I was surfing on Facebook when I saw a photo album of a friend, who is not Palestinian. The cover picture showed him sitting in a garden with a chair swing, green trees and a round table in the corner, covered by a red cloth and shaded by an umbrella. It seemed like it was overlooking a sea or lake. It looked like such a charming place to be.
I know my friend travels a lot, so I wondered where he was this time. I opened the album and started to look at the pictures, smiling and impressed with the beauty of the scenes. Suddenly, my eyes froze on the words "West Bank." I looked at the comment below: "Having a great time in the West Bank. Behind me is Lake Tiberias." I stopped smiling; instead, I started to look at one photo after another with envy. I read the comments, but no longer was smiling,
"We prayed at Al-Aqsa Mosque," he posted. "The holy feeling when being in a holy land is indescribable."
He and his other friends were smiling and taking photos, with the Dome of the Rock behind them. There also were photos of Jerusalem, Nazareth, Ashkelon, Nablus and Jericho.
Suddenly my heart felt as if it wanted to leap out of my chest—to protest, explode and revolt. Hundreds of questions burst into my mind, but I couldn’t focus on any of them as they were popping and disappearing at the same time. Only one question emerged clearly: "Why can't I go there? What or who gives him that right to go? I'm ok with not being able to visit any other country, but shouldn’t I be able to visit my own at least? What gives them the right to tour the cities of my country when I can't do that?”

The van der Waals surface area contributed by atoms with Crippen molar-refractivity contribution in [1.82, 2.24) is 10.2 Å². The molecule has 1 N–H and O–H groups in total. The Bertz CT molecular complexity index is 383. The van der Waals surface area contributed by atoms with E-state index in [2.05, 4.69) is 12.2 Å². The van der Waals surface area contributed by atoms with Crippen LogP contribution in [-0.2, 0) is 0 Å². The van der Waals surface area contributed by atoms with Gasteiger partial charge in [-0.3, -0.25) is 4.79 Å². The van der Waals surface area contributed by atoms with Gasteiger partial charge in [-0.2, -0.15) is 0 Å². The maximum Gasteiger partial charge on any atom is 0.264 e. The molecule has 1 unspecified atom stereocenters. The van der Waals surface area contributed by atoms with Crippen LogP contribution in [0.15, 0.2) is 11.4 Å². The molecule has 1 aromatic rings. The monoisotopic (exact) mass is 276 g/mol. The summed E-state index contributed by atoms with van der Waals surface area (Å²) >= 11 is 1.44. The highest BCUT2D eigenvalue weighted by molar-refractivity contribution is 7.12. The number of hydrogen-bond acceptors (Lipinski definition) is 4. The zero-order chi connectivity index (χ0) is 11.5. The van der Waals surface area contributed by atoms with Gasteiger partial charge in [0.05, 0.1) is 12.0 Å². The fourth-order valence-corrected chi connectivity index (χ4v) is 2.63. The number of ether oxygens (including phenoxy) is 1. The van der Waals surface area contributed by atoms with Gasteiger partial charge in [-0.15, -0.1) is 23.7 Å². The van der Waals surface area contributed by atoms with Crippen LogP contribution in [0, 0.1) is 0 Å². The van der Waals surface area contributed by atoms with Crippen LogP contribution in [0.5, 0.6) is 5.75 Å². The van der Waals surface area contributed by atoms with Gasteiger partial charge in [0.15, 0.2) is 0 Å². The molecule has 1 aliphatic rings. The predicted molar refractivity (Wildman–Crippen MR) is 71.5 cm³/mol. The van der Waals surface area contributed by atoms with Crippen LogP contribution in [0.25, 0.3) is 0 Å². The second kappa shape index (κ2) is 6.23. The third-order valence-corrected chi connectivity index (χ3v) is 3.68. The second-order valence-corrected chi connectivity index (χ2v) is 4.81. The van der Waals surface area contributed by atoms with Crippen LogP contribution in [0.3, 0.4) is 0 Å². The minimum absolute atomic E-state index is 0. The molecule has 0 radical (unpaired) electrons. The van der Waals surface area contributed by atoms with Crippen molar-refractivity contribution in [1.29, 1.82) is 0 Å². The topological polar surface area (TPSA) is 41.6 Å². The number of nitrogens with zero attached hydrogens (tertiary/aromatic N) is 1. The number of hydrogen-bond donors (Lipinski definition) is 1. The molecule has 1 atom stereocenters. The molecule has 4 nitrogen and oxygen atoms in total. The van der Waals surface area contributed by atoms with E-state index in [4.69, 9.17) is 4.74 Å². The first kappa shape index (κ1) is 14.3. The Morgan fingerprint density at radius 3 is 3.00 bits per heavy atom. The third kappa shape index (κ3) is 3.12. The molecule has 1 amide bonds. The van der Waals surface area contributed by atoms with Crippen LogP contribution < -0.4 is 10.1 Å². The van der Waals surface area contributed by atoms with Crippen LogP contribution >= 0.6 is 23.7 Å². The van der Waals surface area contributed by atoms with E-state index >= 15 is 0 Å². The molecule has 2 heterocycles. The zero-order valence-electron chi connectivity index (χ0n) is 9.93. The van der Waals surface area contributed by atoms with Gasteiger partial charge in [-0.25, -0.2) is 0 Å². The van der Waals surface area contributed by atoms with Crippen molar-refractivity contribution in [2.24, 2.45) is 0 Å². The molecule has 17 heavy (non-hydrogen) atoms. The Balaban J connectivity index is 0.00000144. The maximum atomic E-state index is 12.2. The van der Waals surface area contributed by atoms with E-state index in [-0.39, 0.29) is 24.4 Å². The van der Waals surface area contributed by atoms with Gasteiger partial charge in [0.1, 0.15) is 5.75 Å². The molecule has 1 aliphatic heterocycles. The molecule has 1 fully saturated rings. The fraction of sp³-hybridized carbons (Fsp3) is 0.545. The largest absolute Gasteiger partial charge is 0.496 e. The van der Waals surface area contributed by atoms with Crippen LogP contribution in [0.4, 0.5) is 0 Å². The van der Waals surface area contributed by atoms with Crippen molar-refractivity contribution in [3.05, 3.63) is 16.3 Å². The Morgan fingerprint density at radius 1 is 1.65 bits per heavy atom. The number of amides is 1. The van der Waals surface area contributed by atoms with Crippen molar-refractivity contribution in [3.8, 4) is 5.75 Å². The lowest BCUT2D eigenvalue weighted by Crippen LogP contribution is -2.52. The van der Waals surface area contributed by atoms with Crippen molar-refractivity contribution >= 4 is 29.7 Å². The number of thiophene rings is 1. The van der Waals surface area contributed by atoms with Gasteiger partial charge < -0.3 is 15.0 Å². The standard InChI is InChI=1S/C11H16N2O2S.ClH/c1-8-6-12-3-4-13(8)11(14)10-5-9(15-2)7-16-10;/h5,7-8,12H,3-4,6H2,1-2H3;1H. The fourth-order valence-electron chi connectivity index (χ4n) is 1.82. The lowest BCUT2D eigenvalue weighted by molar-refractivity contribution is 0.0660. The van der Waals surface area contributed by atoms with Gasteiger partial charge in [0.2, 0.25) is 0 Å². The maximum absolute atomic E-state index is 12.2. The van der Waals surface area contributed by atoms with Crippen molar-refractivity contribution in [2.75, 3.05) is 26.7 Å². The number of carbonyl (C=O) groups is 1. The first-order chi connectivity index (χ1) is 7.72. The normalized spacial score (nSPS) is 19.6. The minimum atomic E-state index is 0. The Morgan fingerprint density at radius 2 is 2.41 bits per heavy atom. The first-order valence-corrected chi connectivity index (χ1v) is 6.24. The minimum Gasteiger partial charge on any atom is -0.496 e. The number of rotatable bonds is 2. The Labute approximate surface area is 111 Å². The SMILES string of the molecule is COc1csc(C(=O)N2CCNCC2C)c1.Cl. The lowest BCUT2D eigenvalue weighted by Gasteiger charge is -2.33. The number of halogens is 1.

I couldn’t help it; I cried.
I was 12 years old, in the year 2000, when my father told us we would go to Jerusalem the next Friday. I felt very happy and excited; that would be my first time to leave Gaza. I told my friends, and they were jealous.
I started to imagine how it would feel to travel, staying in the car for one whole day; I day-dreamed about different scenarios: “Will we eat in the car? Maybe we will stop somewhere. I need to check that the camera is working. What will I ask Allah for when I pray at the Al-Aqsa Mosque? I need to prepare a list of all the things I need Him to do for me. I also need to prepare a list of things to do in Jerusalem. Will we stay there or we will go to other places? We have relatives in Nablus I have never seen before. Will I get to see the mountains of Nablus? I have never seen a real one before. Will it be cold? Oh Allah, please make it snow; I would love to see it snowing. Oh dear Friday, when will you come?"
On Thursday, September 28, 2000, however, former Israeli Prime Miniser Ariel Sharon strode into the Al-Aqsa Mosque, and the Second Intifada started. I never left Gaza; I have never dared to dream again.
Eman, my closest friend, had never left Gaza either. That somehow made the disappointment easier to handle, since misery likes company. Then she became sick and needed to go to Jerusalem for treatment. Sfter months of working to get the Ministry of Health to certify that she needed help, and after the papers were delayed by the Israeli government for some time, she finally got permission to go. And she went.
"We are not alive," she told me when she arrived. She said that the moment you cross through the Erez terminal, you know you are in a totally different, more “luxurious” country, with different people and a different way of life. She prayed in the Al-Aqsa Mosque and toured the malls of Jerusalem.
"It's like a country of different cultures," she said. "You see all kinds of people there, Japanese, Americans, Asian, Europeans and whatever else comes to your mind." She was like my eyes; I listened raptly to her, feeling as if I was there, yet I wasn’t. She showed me the photos she took in the Church of the Holy Sepulcher.
"Should I become sick so I can go there too?" I thought.
When Eman and I went on a trip inside Gaza a month later, we boarded the bus and she said," ohh that reminds me of the bus station in Israel." When she was there, she had waited on a bench for the bus to come take her. "It doesn't wait for anyone," she explained. "It stops near a bench for three minutes, then it moves; it respects people’s time."
I nodded and said, “aha.” But … I felt betrayed. Before, when it seemed as if everyone else had traveled and seen “not-Gaza” places, she, like me, had not. She had been with me; but now she was with “them.” And now I feel alone.